New Volkswagen Passat Review

A quality executive saloon with a beautiful interior

This score is awarded by our team of expert reviewers after extensive testing of the car
  • Great build quality
  • Spacious
  • Good ride
  • A little conservatively styled
  • Middling to drive
  • No petrol options yet

£22,195 - £38,150 Price range

5 Seats

44 - 76 MPG


Volkswagen models tend to lead their respective classes when it comes to build quality and that’s something the VW Passat does with ease against rivals such as the Ford Mondeo and Vauxhall Insignia. In fact, it’s so good that executive saloon buyer may well consider it instead of a BMW 3 Series – and average carwow savings of £7,279 mean it’s decent value too.

The Volkswagen Passat’s dashboard is a paragon of simplicity thanks to its 6.5-inch touchscreen that’s used to control many of the car’s systems. Plastic quality is the best you’ll get at the price.

Although it is smaller than the old car, the new VW Passat is bigger inside. Even adults can stretch out on the back seat and the 586-litre boot is amongst the best in class. If you need more room then consider the Passat Estate. There’s also a hybrid version, called the Passat GTE.

The Volkswagen Passat offers plenty of grip and accurate steering, getting close to the class-leading Ford Mondeo for driver enjoyment. The car is only available with a diesel engine, so all return decent economy – the 2.0-litre 148hp model gives the best balance between performance and economy.

Every VW Passat comes with alloy wheels, DAB digital radio, air-conditioning and a Bluetooth phone connection. The 12.3-inch Active Info display, which replaces conventional dials and can transform into a huge sat-nav display, is an option that is well worth having.

Interior quality is everything you’d expect and perhaps a little bit more besides. Perhaps it’s a little on the conservative side, but the optional head-up display and 12-inch screen in the instrument binnacle will appeal to technophiles. Fit and finish is beyond reproach and you’ll have to hunt hard to find anything but top quality materials – certainly not where anyone’s eyes but your Volkswagen technician’s will look.

VW Passat passenger space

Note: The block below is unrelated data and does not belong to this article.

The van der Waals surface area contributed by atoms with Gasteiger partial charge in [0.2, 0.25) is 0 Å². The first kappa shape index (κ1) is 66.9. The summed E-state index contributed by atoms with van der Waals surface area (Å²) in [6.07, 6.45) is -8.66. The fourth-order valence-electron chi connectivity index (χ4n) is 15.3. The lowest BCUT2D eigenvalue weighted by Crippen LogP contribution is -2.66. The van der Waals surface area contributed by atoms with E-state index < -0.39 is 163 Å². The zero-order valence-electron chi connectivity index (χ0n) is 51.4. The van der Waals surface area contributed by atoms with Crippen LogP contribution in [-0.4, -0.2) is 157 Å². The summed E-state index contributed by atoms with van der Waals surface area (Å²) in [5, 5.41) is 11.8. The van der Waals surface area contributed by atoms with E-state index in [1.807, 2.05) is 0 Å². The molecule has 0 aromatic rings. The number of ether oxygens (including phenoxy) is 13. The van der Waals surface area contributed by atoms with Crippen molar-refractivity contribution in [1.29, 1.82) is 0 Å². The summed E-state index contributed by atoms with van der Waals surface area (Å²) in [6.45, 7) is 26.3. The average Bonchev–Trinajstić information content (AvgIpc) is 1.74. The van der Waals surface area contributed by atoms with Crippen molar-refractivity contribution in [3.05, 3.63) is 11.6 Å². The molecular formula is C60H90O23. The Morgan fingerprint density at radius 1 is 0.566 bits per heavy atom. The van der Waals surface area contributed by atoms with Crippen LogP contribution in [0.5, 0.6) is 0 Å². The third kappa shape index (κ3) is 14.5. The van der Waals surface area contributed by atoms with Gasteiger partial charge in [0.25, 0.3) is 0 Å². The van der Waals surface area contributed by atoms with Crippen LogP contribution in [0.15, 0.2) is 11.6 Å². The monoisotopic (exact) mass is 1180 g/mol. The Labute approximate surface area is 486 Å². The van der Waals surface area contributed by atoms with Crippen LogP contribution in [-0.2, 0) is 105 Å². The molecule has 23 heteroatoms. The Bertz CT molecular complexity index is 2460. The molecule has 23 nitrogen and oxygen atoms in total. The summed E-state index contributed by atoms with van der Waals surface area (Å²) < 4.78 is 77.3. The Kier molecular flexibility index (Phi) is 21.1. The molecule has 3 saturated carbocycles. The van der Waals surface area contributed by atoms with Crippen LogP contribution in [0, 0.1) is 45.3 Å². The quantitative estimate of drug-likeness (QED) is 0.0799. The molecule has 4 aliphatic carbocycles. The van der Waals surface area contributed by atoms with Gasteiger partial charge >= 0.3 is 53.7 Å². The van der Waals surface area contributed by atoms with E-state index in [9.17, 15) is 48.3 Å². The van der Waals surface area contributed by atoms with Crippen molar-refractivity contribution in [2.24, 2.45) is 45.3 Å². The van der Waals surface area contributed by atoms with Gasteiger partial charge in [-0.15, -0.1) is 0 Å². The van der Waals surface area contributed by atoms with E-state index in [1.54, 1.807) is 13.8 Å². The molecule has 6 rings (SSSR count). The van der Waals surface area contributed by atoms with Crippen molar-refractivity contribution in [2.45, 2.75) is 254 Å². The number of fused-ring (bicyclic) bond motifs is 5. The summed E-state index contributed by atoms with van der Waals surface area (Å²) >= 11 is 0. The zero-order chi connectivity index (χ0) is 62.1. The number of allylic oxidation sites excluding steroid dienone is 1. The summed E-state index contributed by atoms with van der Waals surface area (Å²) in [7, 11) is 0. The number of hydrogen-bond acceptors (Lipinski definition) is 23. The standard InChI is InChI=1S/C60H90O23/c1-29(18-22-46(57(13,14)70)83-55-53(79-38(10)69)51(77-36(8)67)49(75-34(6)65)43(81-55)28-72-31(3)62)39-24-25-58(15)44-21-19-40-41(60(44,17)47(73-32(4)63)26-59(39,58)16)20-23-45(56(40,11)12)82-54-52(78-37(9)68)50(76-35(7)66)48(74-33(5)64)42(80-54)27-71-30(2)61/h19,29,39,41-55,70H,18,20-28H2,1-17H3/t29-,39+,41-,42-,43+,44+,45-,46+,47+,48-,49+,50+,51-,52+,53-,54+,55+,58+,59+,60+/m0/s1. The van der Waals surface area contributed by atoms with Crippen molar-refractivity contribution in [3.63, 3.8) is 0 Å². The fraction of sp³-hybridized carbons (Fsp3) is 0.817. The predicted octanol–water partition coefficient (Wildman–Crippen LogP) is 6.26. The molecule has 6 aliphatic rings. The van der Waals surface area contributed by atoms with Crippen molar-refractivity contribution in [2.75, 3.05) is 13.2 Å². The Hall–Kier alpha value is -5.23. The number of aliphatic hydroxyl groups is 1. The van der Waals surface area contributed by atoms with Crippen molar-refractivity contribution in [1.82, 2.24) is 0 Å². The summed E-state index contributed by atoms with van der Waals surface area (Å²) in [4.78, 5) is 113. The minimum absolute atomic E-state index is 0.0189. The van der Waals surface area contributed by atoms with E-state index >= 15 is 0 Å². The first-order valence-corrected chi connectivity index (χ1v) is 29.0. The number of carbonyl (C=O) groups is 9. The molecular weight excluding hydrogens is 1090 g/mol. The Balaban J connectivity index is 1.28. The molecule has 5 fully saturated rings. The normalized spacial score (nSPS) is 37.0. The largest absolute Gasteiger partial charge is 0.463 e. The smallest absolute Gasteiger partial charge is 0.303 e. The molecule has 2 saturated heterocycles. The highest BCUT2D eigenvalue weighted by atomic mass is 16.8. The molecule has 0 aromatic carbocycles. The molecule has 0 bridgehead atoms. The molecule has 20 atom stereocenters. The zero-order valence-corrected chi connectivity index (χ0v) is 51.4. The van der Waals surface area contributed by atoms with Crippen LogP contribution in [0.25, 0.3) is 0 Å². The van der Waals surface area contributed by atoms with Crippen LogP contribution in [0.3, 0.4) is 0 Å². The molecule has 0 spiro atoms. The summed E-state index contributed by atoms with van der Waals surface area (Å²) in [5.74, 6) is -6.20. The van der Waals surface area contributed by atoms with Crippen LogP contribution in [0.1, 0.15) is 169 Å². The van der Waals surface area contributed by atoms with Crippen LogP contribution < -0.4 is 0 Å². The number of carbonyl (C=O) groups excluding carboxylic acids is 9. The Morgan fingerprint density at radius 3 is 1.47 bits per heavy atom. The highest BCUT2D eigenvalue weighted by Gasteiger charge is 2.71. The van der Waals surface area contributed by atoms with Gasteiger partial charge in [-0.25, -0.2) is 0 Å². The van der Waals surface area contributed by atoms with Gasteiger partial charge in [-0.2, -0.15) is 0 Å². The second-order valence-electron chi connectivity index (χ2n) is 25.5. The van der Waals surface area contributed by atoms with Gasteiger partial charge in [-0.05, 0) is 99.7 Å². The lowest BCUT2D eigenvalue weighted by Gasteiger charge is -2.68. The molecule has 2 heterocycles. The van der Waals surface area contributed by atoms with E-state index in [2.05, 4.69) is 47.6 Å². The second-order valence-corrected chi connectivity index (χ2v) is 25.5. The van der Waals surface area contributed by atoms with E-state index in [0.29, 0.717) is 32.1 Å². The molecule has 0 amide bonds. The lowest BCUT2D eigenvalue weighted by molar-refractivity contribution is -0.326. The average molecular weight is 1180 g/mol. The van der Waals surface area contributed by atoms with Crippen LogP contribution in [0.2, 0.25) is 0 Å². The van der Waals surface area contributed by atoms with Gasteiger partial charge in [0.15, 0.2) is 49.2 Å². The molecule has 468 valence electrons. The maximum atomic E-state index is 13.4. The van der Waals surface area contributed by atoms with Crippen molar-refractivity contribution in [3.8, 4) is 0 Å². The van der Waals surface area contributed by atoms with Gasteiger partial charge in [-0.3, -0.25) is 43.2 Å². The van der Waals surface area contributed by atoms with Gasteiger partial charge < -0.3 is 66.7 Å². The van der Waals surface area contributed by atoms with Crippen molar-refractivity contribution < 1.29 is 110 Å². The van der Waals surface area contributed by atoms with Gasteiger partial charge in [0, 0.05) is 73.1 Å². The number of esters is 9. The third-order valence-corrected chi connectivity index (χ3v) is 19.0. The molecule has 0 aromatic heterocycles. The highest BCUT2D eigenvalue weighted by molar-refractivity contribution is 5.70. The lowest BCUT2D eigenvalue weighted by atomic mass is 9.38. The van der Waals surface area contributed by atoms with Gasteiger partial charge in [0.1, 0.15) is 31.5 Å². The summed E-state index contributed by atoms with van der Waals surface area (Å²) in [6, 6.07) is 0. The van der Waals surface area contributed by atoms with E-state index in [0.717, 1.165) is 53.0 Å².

The Volkswagen Passat has actually shrunk slightly compared to the previous generation, but cabin space is at an all time high – the wheels have been moved further towards the extremities, putting an extra 80mm in the wheelbase. Cabin space is up by 33mm in length, and the older Passat was never short on room to begin with.

VW Passat boot space

Boot space is up 21 litres to 586 – only the Skoda Superb offers more, and 100 litres more than you’ll get from either BMW 3 Series or a Mazda6. If that space is not enough the Passat Estate offers a gigantic 650-litres – once again, only the equivalent Skoda Superb Estate can top that. 

Outright driver appeal has never been in the Volkswagen Passat’s kit bag and, while it’s still the case that it’s a couple of steps behind the Mondeo, you’re not likely to be too disappointed in it. Indeed with the wheels pushed out to the corners and 90kg cut from the average kerbweight, the Passat handles better than ever.

The ride quality is a cut above and with engine, wind and road noise at a minimum, it’s at home gnawing up the miles on the highways. Larger wheels can break this veneer of composure, but you can specify Dynamic Chassis Control to ameliorate this somewhat. Top-spec BiTDI models get special fluid-filled suspension bushings to isolate the cabin from even more of the road.

It’s as good around town too, with a number of driver aids to take the stress out of queues (Traffic Jam Assist) and parking (Park Assist). It even comes with a system that can self-park the car, even when its towing a trailer or caravan.

While the Passat isn’t available in pure-petrol form, the engine range offers something for everybody and is comprised of four diesels and one petrol-electric hybrid. A six-speed manual gearbox is standard, while the bi-turbo diesel and GTE hybrid get VW’s excellent DSG automatic gearbox. It’s a highly recommended option on lesser engines costing between £1350-£1600 depending on model.

Volkswagen Passat diesel engines